1987 Volkswagen GTi 16V with 60,000 Miles

1987 saw some serious upgrades for the original “Hot Hatch” GTi. Externally, you’d have to be a seriously devoted Volkswagen fan to pick them all out. The body and trim remained effectively the same as they had been in 1985 and 1986, but new “Teardrop” alloys replaced the leftover “Snowflake” (also known as “Avus”) and “Bottlecap” (also known as “Montreal”) wheels that had adorned the earlier models. Squint closely at the front, and a new deeper chin spoiler sat under the bumper with two brake ducts. The GTi sported a new spiky hairdo as well, with a new roof-mounted Fuba antenna which would become signature for the model going forward. But the change that enthusiasts really liked was under the hood, where eight more valves made their appearance on the venerable 1.8 mill that had powered the GTi. That new motor was announced on every side of the car with new “16V” badges adorning the front, rear and side trim. Horsepower increase was relatively modest – about 13 more horsepower over the high-compression 8V that the car ran in 1985 and 1986. But the letters DOHC were magical pixie dust for wannabe racers in the 1980s, and the entered you into the coolest club out there – Club Twin Cam. Everything sprouted Twin Cams in the 1980s, but it brought the GTi up a notch in performance to compete with the new crop of Hot Hatches it had helped to sprout. 0-60 was now achieved in under 8 seconds – a serious feat for an economy car at that time. The new 16V GTis would be available – as before – in only four colors; Diamond Silver Metallic, Dark Blue Mica, signature Tornado Red or my favorite, Red Pearl Mica (LE3P) that this low mileage example is shown in:

CLICK FOR DETAILS: 1987 Volkswagen GTi 16V on eBay

Year: 1987
Model: GTi 16V
Engine: 1.8 liter inline-4
Transmission: 5-speed manual
Mileage: 60,000 mi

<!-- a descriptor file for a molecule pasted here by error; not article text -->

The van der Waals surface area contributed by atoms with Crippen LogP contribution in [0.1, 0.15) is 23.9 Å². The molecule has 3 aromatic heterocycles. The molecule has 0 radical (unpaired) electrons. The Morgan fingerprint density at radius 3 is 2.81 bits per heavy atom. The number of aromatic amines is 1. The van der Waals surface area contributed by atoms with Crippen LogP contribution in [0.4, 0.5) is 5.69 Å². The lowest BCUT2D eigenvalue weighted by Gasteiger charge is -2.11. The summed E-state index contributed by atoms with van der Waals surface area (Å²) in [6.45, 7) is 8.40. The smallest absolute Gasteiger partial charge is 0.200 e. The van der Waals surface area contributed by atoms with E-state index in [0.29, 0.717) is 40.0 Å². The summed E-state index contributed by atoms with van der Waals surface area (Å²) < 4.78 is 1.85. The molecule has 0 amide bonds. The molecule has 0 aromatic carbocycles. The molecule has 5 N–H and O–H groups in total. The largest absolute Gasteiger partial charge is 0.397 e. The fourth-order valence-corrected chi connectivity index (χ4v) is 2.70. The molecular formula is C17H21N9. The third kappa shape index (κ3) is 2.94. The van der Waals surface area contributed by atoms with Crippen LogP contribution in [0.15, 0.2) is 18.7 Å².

Price: Reserve Auction

Up for bid: 1987 Volkswagen GTI

60K Original Miles
I am the third owner
Car is in great shape!
A/C blows cold
Very nice original car
Teardrop wheels
Currently PA inspected
Needs stereo / radio
Runs and drives fine ~ Come see for yourself!

On the list of near-endangered species, original Mk.2 GTis are hard to come by in any configuration, but the early 16Vs seem particularly prone to obliteration. They’re still out there, but many have been overly modified, rusted to death or abused. They were relatively expensive at the time, so it’s no surprise that they were somewhat rare. Despite this, selecting the GTi got surprisingly little standard equipment – it came with a clock, carpets (no joke), visor mirrors (OOOOOOoooo!) and sport seats, now with Leatherette bolsters – perhaps an acknowledgement that the cloth previously specified failed rather quickly. The Leatherette, though, didn’t fare much better and few have survived like this model with no tears. This car had some optional equipment such as the sunroof and air conditioning; the original radio is gone which is unfortunate, but the car’s manual windows are probably a blessing. Even the metallic paint was an optional extra. It’s hard to tell from the photos it cruise control was specified too, but most probably wouldn’t miss that either. Overall, this car is an incredible time piece and shockingly original. There’s a nasty dent/scrape that would take some work to repair, but this example is certainly worthy of such effort. Unsurprisingly, it has attracted some very active bidding. At time of writing, the reserve is still on and seventeen bidders have pushed the price past $4,300 with about a day and a half left. To me, finding a GTi like this is such a rare treat that were I in the market, high single digits wouldn’t be an unreasonable starting point for price. It’s certainly an amount that it’s predecessor A1 model has been able to achieve or more. Though 16V models have always commanded a premium, I don’t think we’re far away from seeing examples like this be worth in excess of $10,000 – a fitting tribute to the awesome driving package that Volkswagen delivered in the Mk.2 GTi.

-Carter

Bookmark the permalink.

2 Comments

  1. To fix the dent do you need to paint the whole car

  2. Glad to see this MkII 16V. It was a 1991 16V GTI led me to wanting one of the “sporting” VWs when I was in high school. I ultimately got a 16V Scirocco as my first car that was eventually replaced by my first new car, a MkIII GTI VR6 in 1998. Still have it. All original and babied from new (still have the Speeline OE wheels). I’d love to see clean, original, unmolested MkIIIs start it rise in value/appreciation!

Comments are closed